I could not put my life on hold for three months to attend the Chapo trial. I also could not afford to spend three months in New York covering the trial. It was too cost prohibitive. When I first started keeping an eye on the Chapo trial, in anticipation of finishing the actual book I had being working on for years on the rise and fall of the Mexican drug cartels, I was pleasantly surprised to discover that technology and research happily came together to make it possible for me to write a book about the Chapo trial.
As I wrote earlier in the week, American federal courts do not live stream the court proceedings, so I expected to gather the news reports from the trial and add them to my research. But I was pleasantly surprised to find Keegan Hamilton from Vice News, Alan Feuer and Emily Palmer, both reporters for the New York Times contemporaneously tweeting about the trial on a daily basis.
This offered me the unique opportunity to see what was going on at the trial in almost real time, without being there. As Twitter is a free form medium, it was my belief that the three reporters could offer information unconstrained by their publication’s corporate and writing limitations.
Additionally, I make a living off social media technology concepts and the Twitter trial connection took me down a technology-research mesh that was hard to resist.
As I thought about this more, I soon realized that I had the opportunity to do something different. I realized that I could write a book about an important event through Twitter posts. It was an opportunity to use technology with traditional research while also adhering to certain requirements that I try to abide by.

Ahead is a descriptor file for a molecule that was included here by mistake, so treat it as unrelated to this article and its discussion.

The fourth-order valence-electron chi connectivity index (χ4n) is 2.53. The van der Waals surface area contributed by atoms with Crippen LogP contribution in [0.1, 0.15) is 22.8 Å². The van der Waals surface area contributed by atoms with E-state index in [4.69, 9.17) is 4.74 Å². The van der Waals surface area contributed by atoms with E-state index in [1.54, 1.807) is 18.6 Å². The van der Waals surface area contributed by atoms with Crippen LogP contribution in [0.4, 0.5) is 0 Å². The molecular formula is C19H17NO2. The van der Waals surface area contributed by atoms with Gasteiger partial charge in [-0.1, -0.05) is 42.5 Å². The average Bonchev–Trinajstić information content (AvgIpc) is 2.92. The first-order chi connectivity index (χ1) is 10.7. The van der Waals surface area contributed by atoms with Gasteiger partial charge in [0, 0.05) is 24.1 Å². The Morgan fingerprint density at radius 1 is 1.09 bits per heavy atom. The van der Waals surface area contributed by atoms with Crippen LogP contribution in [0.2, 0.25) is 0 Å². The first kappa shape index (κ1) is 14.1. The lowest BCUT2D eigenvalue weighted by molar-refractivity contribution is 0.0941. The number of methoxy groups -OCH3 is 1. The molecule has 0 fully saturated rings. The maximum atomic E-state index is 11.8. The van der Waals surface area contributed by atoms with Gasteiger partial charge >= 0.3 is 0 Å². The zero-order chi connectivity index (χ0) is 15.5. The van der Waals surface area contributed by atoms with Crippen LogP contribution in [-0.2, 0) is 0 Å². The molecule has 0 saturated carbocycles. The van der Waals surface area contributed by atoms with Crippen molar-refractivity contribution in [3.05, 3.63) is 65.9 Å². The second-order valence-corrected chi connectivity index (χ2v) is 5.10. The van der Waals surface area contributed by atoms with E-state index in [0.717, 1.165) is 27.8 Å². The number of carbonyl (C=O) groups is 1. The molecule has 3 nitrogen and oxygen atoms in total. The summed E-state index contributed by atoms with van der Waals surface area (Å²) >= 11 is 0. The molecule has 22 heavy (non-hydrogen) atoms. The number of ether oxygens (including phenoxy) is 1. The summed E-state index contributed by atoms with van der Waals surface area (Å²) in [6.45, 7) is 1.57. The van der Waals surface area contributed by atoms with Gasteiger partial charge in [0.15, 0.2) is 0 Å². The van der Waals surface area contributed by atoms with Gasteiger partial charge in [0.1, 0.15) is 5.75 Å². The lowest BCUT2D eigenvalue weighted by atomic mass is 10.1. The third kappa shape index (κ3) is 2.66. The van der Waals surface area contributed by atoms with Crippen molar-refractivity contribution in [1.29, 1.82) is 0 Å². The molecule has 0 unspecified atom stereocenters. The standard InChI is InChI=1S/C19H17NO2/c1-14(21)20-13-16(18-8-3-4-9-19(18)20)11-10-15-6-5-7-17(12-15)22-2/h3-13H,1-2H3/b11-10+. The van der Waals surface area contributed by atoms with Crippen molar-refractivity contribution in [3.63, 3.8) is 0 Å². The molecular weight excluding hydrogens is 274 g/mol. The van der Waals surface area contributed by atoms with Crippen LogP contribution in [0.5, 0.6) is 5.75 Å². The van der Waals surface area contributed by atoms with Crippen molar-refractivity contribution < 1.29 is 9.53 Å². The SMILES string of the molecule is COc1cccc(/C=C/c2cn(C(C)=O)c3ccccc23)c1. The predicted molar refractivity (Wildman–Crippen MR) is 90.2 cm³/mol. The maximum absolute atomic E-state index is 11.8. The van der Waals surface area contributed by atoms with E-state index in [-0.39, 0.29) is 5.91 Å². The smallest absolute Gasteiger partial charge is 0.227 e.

I understand that there are inherent biases and corporate requirements that color news reporting. That is the reason I watch both CNN and Fox News as well as other news outlets. From those I draw my own conclusions as to what news is real, and what is fake news.
In writing any research material I try to avoid biases and inherent issues by using at minimum three independent sources.
Feuer, Hamilton and Palmer unwillingly offered me the last piece I needed to decide to write the book; “Convicting Chapo, Naked and Afraid – the Trial to Convict El Chapo”.
All three were posting their courtroom observations on an almost daily basis and all three were posting independent observations. Through Pacer, news reports and social media I also had access to many of the court documents the jury was seeing.
It was the perfect trifecta for the book.
Absent the Twitter feeds, it would have been impossible for me to write the book unless I spent three months, like they did, at the trial.
It is likely that less than 200 people could have had a closer look at the trial than that offered by the Twitter feeds. Obviously, the reporters, the judge, the jury, the lawyers and the 40 or so spectators in the courtroom would have had a closer look at the trial. There were also the witnesses, although they were limited to the amount of time they were in the courtroom and the unknown number of spectators in the overflow courtroom where the trial was being live fed to.
I have already written about how federal courtrooms should have a CSPAN-type of feeds to trials. But they do not.
As I wrote in my book, I wonder if a future trifecta of Twitter or other technology would allow a book such as this to be written again. I also wonder if news reporters will be discouraged or encouraged to use social media daily posts on important trials because of my book experiment.
My book was an experiment on federal courtroom access, technology and the hard work of three news reporters.
I now wonder how my use of Twitter will be commented on by news professionals and others, and whether I have discouraged live feeds via social media by news professionals.
I hope not and I hope the experiment leads to an exploration of research in a data-connected world.